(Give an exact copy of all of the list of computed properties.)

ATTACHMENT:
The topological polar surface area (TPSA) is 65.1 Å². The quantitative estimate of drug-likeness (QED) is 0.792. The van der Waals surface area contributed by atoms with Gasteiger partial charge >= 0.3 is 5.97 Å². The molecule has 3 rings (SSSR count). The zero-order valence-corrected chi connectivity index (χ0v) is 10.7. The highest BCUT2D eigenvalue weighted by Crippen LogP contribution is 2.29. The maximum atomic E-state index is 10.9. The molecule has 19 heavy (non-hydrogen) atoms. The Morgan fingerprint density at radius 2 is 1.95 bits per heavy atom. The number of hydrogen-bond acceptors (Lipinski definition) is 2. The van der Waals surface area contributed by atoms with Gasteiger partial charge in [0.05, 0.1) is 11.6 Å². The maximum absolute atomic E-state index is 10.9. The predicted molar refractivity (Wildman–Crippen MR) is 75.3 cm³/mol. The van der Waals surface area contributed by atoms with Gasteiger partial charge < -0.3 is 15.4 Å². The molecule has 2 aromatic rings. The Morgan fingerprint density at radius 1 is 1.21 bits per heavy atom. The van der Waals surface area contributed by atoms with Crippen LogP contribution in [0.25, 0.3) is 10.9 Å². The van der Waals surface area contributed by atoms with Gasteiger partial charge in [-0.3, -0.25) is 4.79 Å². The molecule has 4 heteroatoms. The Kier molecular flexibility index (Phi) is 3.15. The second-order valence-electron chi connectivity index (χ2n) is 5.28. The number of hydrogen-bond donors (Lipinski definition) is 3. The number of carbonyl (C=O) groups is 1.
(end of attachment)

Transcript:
The topological polar surface area (TPSA) is 65.1 Å². The quantitative estimate of drug-likeness (QED) is 0.792. The van der Waals surface area contributed by atoms with Gasteiger partial charge >= 0.3 is 5.97 Å². The molecule has 3 rings (SSSR count). The zero-order valence-corrected chi connectivity index (χ0v) is 10.7. The highest BCUT2D eigenvalue weighted by Crippen LogP contribution is 2.29. The maximum atomic E-state index is 10.9. The molecule has 19 heavy (non-hydrogen) atoms. The Morgan fingerprint density at radius 2 is 1.95 bits per heavy atom. The number of hydrogen-bond acceptors (Lipinski definition) is 2. The van der Waals surface area contributed by atoms with Gasteiger partial charge in [0.05, 0.1) is 11.6 Å². The maximum absolute atomic E-state index is 10.9. The predicted molar refractivity (Wildman–Crippen MR) is 75.3 cm³/mol. The van der Waals surface area contributed by atoms with Gasteiger partial charge < -0.3 is 15.4 Å². The molecule has 2 aromatic rings. The Morgan fingerprint density at radius 1 is 1.21 bits per heavy atom. The van der Waals surface area contributed by atoms with Crippen LogP contribution in [0.25, 0.3) is 10.9 Å². The van der Waals surface area contributed by atoms with Gasteiger partial charge in [-0.3, -0.25) is 4.79 Å². The molecule has 4 heteroatoms. The Kier molecular flexibility index (Phi) is 3.15. The second-order valence-electron chi connectivity index (χ2n) is 5.28. The number of hydrogen-bond donors (Lipinski definition) is 3. The number of carbonyl (C=O) groups is 1.